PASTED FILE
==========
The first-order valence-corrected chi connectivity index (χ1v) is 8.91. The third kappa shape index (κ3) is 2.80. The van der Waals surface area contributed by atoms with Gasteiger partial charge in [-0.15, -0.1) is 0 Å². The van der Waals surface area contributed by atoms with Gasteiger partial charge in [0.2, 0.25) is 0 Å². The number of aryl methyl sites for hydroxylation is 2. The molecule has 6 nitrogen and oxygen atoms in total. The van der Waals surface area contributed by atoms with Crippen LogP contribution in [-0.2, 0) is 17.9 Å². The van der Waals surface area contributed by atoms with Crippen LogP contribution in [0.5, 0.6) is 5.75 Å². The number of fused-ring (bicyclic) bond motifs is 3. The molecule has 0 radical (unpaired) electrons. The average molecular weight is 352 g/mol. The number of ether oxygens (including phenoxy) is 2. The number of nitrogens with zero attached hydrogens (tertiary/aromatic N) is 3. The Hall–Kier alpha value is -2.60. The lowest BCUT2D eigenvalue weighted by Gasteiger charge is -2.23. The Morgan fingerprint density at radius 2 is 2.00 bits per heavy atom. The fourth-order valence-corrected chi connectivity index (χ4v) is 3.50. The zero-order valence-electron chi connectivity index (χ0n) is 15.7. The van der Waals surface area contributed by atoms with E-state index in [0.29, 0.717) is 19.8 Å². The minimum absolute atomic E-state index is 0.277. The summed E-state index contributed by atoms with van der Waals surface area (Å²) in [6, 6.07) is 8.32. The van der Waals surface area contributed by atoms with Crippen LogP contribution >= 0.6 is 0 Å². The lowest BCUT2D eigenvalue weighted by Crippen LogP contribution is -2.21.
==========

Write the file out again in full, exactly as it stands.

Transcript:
The first-order valence-corrected chi connectivity index (χ1v) is 8.91. The third kappa shape index (κ3) is 2.80. The van der Waals surface area contributed by atoms with Gasteiger partial charge in [-0.15, -0.1) is 0 Å². The van der Waals surface area contributed by atoms with Gasteiger partial charge in [0.2, 0.25) is 0 Å². The number of aryl methyl sites for hydroxylation is 2. The molecule has 6 nitrogen and oxygen atoms in total. The van der Waals surface area contributed by atoms with Crippen LogP contribution in [-0.2, 0) is 17.9 Å². The van der Waals surface area contributed by atoms with Crippen LogP contribution in [0.5, 0.6) is 5.75 Å². The number of fused-ring (bicyclic) bond motifs is 3. The molecule has 0 radical (unpaired) electrons. The average molecular weight is 352 g/mol. The number of ether oxygens (including phenoxy) is 2. The number of nitrogens with zero attached hydrogens (tertiary/aromatic N) is 3. The Hall–Kier alpha value is -2.60. The lowest BCUT2D eigenvalue weighted by Gasteiger charge is -2.23. The Morgan fingerprint density at radius 2 is 2.00 bits per heavy atom. The fourth-order valence-corrected chi connectivity index (χ4v) is 3.50. The zero-order valence-electron chi connectivity index (χ0n) is 15.7. The van der Waals surface area contributed by atoms with E-state index in [0.29, 0.717) is 19.8 Å². The minimum absolute atomic E-state index is 0.277. The summed E-state index contributed by atoms with van der Waals surface area (Å²) in [6, 6.07) is 8.32. The van der Waals surface area contributed by atoms with Crippen LogP contribution >= 0.6 is 0 Å². The lowest BCUT2D eigenvalue weighted by Crippen LogP contribution is -2.21.